Aaron & Aaron, Attorneys at Law
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Deciding who gets the house in a divorce

Arguments over matters like child custody and spousal support can quickly become heated during a divorce, but South Carolina couples are often able to put their animosities to one side when the subject being discussed is the future of the family home. The primary residence is usually the most valuable marital asset, and it may be prudent to sell the property and divide any proceeds between the spouses.

Family court judges may choose to take this path when spouses are unable to reach an amicable divorce settlement, but these decisions can be difficult when the couple involved have young children. The best interests of the children involved is the primary concern in these types of cases, and judges may be swayed by research showing that the upheaval and psychological trauma of the divorce process can leave vulnerable children with emotional scars that never completely heal.

In some situations, spouses may claim that the primary residence is separate property and should not be divided. Assets owned prior to a marriage are generally considered to be separate and not subject to division, but they may become commingled if marital funds are used to pay for their upkeep and repair. People who wish to continue living in the marital home may trade assets such as artwork or investments for their partner's share, or they could simply take out a loan and buy them out.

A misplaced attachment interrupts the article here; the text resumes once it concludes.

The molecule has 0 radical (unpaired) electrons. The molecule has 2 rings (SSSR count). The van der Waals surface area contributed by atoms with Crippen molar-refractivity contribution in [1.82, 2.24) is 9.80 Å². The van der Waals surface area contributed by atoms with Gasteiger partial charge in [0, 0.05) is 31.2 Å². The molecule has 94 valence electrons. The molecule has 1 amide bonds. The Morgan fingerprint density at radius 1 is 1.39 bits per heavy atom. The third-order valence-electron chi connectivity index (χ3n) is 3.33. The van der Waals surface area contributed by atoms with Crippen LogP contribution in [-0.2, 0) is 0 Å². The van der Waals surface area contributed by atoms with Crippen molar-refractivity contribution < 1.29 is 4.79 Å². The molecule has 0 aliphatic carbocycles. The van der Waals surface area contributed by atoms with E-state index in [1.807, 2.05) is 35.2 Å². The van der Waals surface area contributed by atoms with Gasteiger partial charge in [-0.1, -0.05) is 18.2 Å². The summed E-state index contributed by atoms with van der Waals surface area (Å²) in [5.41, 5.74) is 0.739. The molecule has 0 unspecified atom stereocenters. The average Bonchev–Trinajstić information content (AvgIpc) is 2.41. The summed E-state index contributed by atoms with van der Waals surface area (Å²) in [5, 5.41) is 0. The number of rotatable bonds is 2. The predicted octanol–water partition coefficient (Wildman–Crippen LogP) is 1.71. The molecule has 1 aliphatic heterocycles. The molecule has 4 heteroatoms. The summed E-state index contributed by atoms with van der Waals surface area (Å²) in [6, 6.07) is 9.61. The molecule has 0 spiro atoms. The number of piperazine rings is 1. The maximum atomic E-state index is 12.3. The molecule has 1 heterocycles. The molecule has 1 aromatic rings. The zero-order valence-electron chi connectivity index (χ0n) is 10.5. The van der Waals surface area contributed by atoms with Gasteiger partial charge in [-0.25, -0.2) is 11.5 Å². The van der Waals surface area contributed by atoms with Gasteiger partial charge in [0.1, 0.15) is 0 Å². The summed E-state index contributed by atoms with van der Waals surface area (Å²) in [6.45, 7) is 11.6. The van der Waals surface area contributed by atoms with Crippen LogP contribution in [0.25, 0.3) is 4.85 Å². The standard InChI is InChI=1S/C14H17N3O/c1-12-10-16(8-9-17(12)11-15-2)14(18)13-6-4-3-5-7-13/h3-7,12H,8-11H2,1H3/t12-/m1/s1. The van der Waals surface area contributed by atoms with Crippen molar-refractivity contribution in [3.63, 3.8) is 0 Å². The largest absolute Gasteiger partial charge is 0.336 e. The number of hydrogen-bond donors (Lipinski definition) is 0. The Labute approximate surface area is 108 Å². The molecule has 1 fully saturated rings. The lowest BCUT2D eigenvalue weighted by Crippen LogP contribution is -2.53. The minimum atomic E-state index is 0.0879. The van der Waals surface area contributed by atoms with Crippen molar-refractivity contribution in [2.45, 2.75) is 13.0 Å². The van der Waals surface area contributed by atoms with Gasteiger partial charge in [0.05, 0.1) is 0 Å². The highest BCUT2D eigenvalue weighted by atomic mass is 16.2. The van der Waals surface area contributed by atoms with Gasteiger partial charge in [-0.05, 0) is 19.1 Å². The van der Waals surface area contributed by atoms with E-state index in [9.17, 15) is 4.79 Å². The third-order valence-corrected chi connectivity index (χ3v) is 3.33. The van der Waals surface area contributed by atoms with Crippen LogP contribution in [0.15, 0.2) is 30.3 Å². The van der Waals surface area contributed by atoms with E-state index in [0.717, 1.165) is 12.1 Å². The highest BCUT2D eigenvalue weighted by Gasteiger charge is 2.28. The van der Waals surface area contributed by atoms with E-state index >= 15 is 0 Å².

Experienced family law attorneys may recommend that any outstanding mortgages be refinanced when their clients accept cash or assets in return giving up their claim to the family home. While divorce settlements are legally binding documents, they do not change the provisions of mortgages or home equity lines of credit and lenders will generally pay them little heed when loans are in default and collection efforts have begun.

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Aaron & Aaron
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